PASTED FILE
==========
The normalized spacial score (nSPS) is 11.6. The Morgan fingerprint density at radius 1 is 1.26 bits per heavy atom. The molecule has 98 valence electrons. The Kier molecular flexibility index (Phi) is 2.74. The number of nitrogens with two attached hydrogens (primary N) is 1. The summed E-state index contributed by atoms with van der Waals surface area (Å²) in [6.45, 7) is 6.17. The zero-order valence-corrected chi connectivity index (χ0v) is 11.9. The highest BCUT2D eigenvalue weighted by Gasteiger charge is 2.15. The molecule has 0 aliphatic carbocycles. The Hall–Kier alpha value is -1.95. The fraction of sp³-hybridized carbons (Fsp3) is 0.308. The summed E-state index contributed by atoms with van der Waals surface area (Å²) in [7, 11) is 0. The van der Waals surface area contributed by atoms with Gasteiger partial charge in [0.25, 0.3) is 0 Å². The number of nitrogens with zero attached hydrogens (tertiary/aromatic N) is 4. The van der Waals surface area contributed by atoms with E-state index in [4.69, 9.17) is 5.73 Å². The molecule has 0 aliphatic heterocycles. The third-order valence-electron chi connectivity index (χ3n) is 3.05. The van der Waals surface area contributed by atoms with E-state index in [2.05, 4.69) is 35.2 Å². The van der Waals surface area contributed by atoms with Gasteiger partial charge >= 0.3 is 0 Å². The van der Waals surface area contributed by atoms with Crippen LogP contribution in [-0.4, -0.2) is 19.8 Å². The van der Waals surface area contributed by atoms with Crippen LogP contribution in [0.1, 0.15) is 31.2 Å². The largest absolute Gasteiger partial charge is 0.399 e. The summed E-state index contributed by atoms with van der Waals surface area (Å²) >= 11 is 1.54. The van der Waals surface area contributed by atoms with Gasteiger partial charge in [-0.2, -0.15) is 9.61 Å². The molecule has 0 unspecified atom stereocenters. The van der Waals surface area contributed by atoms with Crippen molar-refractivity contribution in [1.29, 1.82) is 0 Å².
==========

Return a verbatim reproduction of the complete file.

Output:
The normalized spacial score (nSPS) is 11.6. The Morgan fingerprint density at radius 1 is 1.26 bits per heavy atom. The molecule has 98 valence electrons. The Kier molecular flexibility index (Phi) is 2.74. The number of nitrogens with two attached hydrogens (primary N) is 1. The summed E-state index contributed by atoms with van der Waals surface area (Å²) in [6.45, 7) is 6.17. The zero-order valence-corrected chi connectivity index (χ0v) is 11.9. The highest BCUT2D eigenvalue weighted by Gasteiger charge is 2.15. The molecule has 0 aliphatic carbocycles. The Hall–Kier alpha value is -1.95. The fraction of sp³-hybridized carbons (Fsp3) is 0.308. The summed E-state index contributed by atoms with van der Waals surface area (Å²) in [7, 11) is 0. The van der Waals surface area contributed by atoms with Gasteiger partial charge in [0.25, 0.3) is 0 Å². The number of nitrogens with zero attached hydrogens (tertiary/aromatic N) is 4. The van der Waals surface area contributed by atoms with E-state index in [4.69, 9.17) is 5.73 Å². The molecule has 0 aliphatic heterocycles. The third-order valence-electron chi connectivity index (χ3n) is 3.05. The van der Waals surface area contributed by atoms with E-state index in [2.05, 4.69) is 35.2 Å². The van der Waals surface area contributed by atoms with Gasteiger partial charge >= 0.3 is 0 Å². The van der Waals surface area contributed by atoms with Crippen LogP contribution in [-0.4, -0.2) is 19.8 Å². The van der Waals surface area contributed by atoms with Crippen LogP contribution in [0.1, 0.15) is 31.2 Å². The largest absolute Gasteiger partial charge is 0.399 e. The summed E-state index contributed by atoms with van der Waals surface area (Å²) >= 11 is 1.54. The van der Waals surface area contributed by atoms with Gasteiger partial charge in [-0.2, -0.15) is 9.61 Å². The molecule has 0 unspecified atom stereocenters. The van der Waals surface area contributed by atoms with Crippen molar-refractivity contribution in [1.29, 1.82) is 0 Å².